Family involvement is considered essential to improving educational results for children with disabilities. As the 21st Report to Congress on the Implementation of Individuals with Disabilities Education Act (IDEA) emphasized, family involvement is a strong factor affecting learning and school performance (U.S. Department of Education, 1999).
Family involvement in children's special education was an original tenet of IDEA, with family roles expanding with each reauthorization of the law. IDEA delineates several levels of parental rights in special education services for children from birth through age 21: consent, notification, participation in educational decisions about their children, and participation in policy making. The emphasis on parent involvement in the Part C program of IDEA for infants and toddlers is particularly strong, with its call for family-centered services to address the needs of the entire family in relation to the child. Yet even with this long tradition of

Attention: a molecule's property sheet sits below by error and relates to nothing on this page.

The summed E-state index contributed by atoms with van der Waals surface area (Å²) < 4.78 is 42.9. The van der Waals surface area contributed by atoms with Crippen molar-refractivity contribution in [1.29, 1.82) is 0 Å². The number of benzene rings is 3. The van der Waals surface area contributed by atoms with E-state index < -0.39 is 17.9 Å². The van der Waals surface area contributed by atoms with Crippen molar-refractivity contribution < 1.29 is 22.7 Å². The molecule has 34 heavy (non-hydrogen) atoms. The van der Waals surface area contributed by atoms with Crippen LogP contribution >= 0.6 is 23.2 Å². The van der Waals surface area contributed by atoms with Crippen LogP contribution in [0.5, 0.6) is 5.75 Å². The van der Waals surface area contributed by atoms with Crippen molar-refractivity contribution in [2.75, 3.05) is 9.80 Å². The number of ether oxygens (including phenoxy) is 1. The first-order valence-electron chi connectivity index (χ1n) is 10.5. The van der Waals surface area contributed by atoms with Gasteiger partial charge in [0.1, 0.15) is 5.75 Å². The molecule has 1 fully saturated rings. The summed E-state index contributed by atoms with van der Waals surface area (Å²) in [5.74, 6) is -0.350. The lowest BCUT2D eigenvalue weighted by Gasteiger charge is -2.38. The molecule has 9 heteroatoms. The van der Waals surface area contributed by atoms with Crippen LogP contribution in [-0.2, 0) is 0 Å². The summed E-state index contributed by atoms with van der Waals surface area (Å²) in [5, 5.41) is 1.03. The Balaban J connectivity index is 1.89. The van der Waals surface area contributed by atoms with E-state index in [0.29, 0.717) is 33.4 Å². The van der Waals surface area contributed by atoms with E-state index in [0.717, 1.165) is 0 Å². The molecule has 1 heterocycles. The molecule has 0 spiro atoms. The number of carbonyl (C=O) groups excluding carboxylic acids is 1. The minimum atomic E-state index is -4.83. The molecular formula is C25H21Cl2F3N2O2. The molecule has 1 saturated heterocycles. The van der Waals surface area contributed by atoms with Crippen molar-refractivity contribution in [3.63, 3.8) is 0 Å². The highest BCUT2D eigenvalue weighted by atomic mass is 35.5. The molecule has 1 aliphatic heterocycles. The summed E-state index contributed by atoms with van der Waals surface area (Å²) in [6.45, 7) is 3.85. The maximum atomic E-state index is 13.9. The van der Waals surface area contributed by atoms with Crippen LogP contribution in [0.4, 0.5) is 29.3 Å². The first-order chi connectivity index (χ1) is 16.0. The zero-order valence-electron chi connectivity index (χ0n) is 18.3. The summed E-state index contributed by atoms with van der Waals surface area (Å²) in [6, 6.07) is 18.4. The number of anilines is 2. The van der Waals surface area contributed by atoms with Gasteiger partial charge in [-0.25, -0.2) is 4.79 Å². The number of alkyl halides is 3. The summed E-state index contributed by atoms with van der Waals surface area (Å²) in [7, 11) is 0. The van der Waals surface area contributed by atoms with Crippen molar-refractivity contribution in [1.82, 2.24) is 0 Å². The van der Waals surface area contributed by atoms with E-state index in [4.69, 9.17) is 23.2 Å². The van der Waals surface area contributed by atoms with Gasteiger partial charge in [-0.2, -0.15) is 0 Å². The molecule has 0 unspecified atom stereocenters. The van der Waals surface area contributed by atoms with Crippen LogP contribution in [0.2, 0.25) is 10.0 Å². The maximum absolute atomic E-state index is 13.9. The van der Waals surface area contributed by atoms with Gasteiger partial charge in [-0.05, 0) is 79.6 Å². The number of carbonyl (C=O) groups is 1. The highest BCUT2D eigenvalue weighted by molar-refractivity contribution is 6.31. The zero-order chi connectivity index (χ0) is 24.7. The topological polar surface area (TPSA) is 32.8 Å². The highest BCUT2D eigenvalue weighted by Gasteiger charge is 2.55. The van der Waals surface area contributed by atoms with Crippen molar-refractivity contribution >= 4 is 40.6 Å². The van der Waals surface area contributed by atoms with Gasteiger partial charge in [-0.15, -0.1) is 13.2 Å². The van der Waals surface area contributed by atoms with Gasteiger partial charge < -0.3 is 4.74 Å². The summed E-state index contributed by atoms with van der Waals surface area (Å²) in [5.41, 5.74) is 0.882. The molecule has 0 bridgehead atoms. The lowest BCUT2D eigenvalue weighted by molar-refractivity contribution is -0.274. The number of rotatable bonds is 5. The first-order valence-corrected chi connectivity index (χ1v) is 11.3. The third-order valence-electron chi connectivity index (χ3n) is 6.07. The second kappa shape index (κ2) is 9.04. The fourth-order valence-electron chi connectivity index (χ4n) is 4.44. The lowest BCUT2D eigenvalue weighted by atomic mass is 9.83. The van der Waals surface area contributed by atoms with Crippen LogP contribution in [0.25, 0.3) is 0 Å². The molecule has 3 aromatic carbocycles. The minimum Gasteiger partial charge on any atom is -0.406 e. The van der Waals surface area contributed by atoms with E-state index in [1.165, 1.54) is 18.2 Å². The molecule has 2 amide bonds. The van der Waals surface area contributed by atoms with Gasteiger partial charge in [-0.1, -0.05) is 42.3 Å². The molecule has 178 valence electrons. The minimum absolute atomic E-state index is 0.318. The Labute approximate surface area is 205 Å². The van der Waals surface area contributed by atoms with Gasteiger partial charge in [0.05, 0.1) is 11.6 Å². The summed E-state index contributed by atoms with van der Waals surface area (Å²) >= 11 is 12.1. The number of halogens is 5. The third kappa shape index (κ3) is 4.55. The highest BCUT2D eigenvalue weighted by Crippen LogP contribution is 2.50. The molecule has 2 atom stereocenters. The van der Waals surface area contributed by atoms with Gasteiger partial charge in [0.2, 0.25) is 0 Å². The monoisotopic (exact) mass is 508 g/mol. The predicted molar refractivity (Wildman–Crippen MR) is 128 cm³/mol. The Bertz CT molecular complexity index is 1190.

legislative support, parent involvement may not always reach desired levels, and in some cases may even be riddled with conflict.|
According to family involvement consultant Valerie Burrell-Muhammad, unless service providers and families get beyond "entry level" compliance with IDEA requirements, the opportunity for true collaboration will be lost. "Parenting is a noble profession that must be honored," Burrell-Muhammad points out. "Mindsets must change to incorporate this belief that will take much education and training of both families and service providers."
How, then, can family involvement be improved? Recent lines of inquiry supported by OSEP have focused on this question. Several research-based approaches that show promise in increasing family involvement are presented in this Research Connections.